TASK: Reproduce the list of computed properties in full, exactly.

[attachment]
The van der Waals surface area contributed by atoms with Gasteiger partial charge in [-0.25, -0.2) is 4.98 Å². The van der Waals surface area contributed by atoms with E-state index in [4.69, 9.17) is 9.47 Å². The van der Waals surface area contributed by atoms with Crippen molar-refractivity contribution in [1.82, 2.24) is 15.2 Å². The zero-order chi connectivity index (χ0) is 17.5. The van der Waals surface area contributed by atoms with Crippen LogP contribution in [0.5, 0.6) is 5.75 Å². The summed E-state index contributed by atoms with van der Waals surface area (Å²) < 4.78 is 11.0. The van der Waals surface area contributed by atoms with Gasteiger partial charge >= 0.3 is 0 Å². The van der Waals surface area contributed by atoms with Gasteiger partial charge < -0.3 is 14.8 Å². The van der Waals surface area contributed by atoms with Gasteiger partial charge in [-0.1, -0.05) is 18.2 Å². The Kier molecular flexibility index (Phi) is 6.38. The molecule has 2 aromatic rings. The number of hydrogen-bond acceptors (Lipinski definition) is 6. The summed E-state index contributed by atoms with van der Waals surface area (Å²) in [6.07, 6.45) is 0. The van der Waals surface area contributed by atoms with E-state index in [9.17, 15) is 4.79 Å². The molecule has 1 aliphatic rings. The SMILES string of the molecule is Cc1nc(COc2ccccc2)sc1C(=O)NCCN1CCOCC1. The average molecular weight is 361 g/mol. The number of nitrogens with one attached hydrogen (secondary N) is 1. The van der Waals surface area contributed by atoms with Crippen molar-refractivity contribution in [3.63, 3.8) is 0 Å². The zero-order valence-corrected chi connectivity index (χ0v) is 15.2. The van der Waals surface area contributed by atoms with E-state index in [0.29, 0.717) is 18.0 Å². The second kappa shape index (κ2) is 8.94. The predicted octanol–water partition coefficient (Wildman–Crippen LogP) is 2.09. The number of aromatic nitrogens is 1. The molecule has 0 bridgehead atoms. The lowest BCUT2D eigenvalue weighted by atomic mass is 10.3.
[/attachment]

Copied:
The van der Waals surface area contributed by atoms with Gasteiger partial charge in [-0.25, -0.2) is 4.98 Å². The van der Waals surface area contributed by atoms with E-state index in [4.69, 9.17) is 9.47 Å². The van der Waals surface area contributed by atoms with Crippen molar-refractivity contribution in [1.82, 2.24) is 15.2 Å². The zero-order chi connectivity index (χ0) is 17.5. The van der Waals surface area contributed by atoms with Crippen LogP contribution in [0.5, 0.6) is 5.75 Å². The summed E-state index contributed by atoms with van der Waals surface area (Å²) < 4.78 is 11.0. The van der Waals surface area contributed by atoms with Gasteiger partial charge >= 0.3 is 0 Å². The van der Waals surface area contributed by atoms with Gasteiger partial charge < -0.3 is 14.8 Å². The van der Waals surface area contributed by atoms with Gasteiger partial charge in [-0.1, -0.05) is 18.2 Å². The Kier molecular flexibility index (Phi) is 6.38. The molecule has 2 aromatic rings. The number of hydrogen-bond acceptors (Lipinski definition) is 6. The summed E-state index contributed by atoms with van der Waals surface area (Å²) in [6.07, 6.45) is 0. The van der Waals surface area contributed by atoms with E-state index in [9.17, 15) is 4.79 Å². The molecule has 1 aliphatic rings. The SMILES string of the molecule is Cc1nc(COc2ccccc2)sc1C(=O)NCCN1CCOCC1. The average molecular weight is 361 g/mol. The number of nitrogens with one attached hydrogen (secondary N) is 1. The van der Waals surface area contributed by atoms with Crippen molar-refractivity contribution in [3.63, 3.8) is 0 Å². The zero-order valence-corrected chi connectivity index (χ0v) is 15.2. The van der Waals surface area contributed by atoms with E-state index in [0.29, 0.717) is 18.0 Å². The second kappa shape index (κ2) is 8.94. The predicted octanol–water partition coefficient (Wildman–Crippen LogP) is 2.09. The number of aromatic nitrogens is 1. The molecule has 0 bridgehead atoms. The lowest BCUT2D eigenvalue weighted by atomic mass is 10.3.